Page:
After more than three years of COVID-related reprieves, Oct. 1 ushers in the resumption of federal student loan repayments. (Cue the groans from the millions who are impacted.)

For those who paid off student loans a long time ago, it may be hard to conjure up empathy, but please try to hold back on judgment, so we can encourage tens of millions of borrowers to get back on track.

Where should I start?

Although most borrowers have been preparing for this moment, there are still those who need to act right now. If you haven’t heard from your loan servicer, get in touch with them right now to confirm your personal information, loan amounts, interest rates and payment plans. Make sure you have auto-debit enrollment to avoid missed payments and penalties.

What if I can’t afford payments?

Head to the Federal Student Aid website (studentaid.gov) and use the loan simulator. This easy-to-use tool allows you to calculate student loan payments and choose the repayment plan that best meets your needs. The repayment options include Income-Driven Repayment plans (IDR), the newest of which is called the “SAVE (Saving on a Valuable Education)” plan.

What IS the ‘SAVE’ plan?

SAVE is a modification of the Income-Driven Repayment (IDR) plans already available. Like its predecessors, SAVE helps borrowers with direct federal student loans that are in good standing, but who are having financial difficulties.

Monthly payments for SAVE are based on the borrower’s monthly income and the size of the borrower’s family, a valuable feature for those who have had kids.

SAVE also treats interest differently. If your regular payment isn’t enough to cover the interest owed at that time, the unpaid interest is automatically erased. Additionally, single borrowers who earn less than $15 per hour will not have to make any payments. If you previously enrolled in the REPAYE IDR plan, you will be automatically enrolled in the SAVE plan.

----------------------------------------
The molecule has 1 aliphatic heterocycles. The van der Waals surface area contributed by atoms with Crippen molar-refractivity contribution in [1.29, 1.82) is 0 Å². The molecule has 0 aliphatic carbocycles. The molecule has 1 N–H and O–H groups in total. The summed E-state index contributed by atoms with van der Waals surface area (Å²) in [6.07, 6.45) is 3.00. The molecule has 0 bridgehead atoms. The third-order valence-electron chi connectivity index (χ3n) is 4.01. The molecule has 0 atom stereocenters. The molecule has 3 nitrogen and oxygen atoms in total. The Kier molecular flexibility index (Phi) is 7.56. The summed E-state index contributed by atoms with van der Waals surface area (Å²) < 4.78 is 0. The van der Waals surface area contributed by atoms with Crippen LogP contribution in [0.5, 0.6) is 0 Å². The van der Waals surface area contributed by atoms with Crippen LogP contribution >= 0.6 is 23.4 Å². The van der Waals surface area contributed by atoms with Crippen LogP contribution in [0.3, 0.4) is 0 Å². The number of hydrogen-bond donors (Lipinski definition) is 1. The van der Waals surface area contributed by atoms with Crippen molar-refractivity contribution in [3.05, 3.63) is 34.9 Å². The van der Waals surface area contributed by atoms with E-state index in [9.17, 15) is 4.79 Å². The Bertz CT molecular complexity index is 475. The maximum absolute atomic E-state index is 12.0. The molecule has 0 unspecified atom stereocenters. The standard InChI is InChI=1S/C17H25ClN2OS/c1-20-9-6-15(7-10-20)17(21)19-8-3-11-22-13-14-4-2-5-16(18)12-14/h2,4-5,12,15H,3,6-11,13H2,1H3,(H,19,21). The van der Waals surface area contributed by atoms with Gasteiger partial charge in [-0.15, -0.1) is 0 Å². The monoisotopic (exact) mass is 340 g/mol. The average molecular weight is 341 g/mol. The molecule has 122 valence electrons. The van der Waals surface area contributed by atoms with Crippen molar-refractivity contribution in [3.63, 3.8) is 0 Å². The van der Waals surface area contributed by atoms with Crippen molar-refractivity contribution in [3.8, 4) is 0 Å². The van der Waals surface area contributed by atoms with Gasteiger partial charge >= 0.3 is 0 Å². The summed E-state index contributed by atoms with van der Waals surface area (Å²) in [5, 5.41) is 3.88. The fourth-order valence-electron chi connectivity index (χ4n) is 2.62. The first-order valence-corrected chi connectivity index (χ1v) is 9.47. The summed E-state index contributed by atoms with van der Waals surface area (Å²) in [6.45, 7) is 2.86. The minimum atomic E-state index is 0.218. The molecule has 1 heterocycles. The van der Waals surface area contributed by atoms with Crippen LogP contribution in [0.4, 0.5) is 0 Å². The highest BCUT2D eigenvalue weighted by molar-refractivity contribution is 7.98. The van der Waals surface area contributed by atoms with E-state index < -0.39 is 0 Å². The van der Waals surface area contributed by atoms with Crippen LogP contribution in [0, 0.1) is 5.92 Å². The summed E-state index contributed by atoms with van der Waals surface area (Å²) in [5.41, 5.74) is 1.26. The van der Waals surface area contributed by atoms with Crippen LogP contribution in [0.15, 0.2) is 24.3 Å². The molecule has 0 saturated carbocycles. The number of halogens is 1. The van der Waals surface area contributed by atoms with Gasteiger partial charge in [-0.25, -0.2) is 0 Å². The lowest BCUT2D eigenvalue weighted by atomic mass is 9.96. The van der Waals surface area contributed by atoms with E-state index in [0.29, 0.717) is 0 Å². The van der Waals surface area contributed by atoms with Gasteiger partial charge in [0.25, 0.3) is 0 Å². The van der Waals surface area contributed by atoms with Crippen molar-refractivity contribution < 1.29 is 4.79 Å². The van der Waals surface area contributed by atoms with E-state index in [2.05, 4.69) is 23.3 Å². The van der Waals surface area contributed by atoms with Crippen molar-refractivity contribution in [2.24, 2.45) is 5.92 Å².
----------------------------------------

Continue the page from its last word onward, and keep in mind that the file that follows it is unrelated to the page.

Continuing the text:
Can I qualify for loan forgiveness under SAVE?

Yes! Under SAVE, borrowers with original principal balances of $12,000 or less will receive forgiveness of any remaining balance after making 10 years of payments, with the maximum repayment period before forgiveness rising by one year for every additional $1,000 borrowed. If you work for a government or not-for-profit organization, you can still enroll in the Public Service Loan Forgiveness (PSLF) program.

What if my budget is tight or I miss a payment?

Most borrowers have been combing through their budgets to free up even a few more dollars to direct toward their payments. If you are really tight, you may want to reduce your retirement (or other savings) contributions to alleviate the cash flow burden. If possible, try to maintain any match that employers provide.

If you do miss a payment, don’t freak out.

There will be a 12-month reprieve (aka a “temporary on-ramp”), during which if you miss a payment, the U.S. Department of Education will not report anything to credit agencies, preventing a hit to delinquent borrowers’ credit scores. The education department will also not consider these loans delinquent, nor put them into default or refer them to debt collection agencies. Importantly, interest will also continue to accrue on the missed payments.

Loan relief pitches

If you’ve been inundated with loan relief pitches, you may be wondering if they’re worth it?

Probably not. The Federal Trade Commission recently issued a warning, reminding borrowers that they don’t have to pay for help managing their student loans.

One big red flag: If someone tries to charge you up front, before they’ve done anything. Another: the promise of quick loan forgiveness, which is a pipe dream! If you spot a scam, report it to the FTC at ReportFraud.ftc.gov.

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